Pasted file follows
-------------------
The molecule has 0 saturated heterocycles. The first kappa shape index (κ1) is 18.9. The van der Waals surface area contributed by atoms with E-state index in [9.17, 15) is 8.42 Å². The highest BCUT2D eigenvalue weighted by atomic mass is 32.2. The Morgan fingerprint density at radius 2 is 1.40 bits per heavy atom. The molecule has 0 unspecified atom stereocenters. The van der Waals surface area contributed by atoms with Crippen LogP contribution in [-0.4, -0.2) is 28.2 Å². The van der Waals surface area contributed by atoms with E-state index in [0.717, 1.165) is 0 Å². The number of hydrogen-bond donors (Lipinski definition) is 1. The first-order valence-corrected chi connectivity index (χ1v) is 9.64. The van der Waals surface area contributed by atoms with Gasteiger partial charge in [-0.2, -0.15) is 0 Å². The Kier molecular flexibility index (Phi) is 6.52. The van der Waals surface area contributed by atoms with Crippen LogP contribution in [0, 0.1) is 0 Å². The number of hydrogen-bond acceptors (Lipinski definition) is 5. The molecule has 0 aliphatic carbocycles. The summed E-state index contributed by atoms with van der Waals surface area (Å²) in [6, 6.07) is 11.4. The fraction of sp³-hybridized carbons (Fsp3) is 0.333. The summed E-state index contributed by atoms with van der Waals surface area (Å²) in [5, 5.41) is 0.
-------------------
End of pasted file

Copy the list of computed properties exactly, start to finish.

The molecule has 0 saturated heterocycles. The first kappa shape index (κ1) is 18.9. The van der Waals surface area contributed by atoms with E-state index in [9.17, 15) is 8.42 Å². The highest BCUT2D eigenvalue weighted by atomic mass is 32.2. The Morgan fingerprint density at radius 2 is 1.40 bits per heavy atom. The molecule has 0 unspecified atom stereocenters. The van der Waals surface area contributed by atoms with Crippen LogP contribution in [-0.4, -0.2) is 28.2 Å². The van der Waals surface area contributed by atoms with E-state index in [0.717, 1.165) is 0 Å². The number of hydrogen-bond donors (Lipinski definition) is 1. The first-order valence-corrected chi connectivity index (χ1v) is 9.64. The van der Waals surface area contributed by atoms with Gasteiger partial charge in [-0.2, -0.15) is 0 Å². The Kier molecular flexibility index (Phi) is 6.52. The van der Waals surface area contributed by atoms with Crippen LogP contribution in [0, 0.1) is 0 Å². The number of hydrogen-bond acceptors (Lipinski definition) is 5. The molecule has 0 aliphatic carbocycles. The summed E-state index contributed by atoms with van der Waals surface area (Å²) in [6, 6.07) is 11.4. The fraction of sp³-hybridized carbons (Fsp3) is 0.333. The summed E-state index contributed by atoms with van der Waals surface area (Å²) in [5, 5.41) is 0.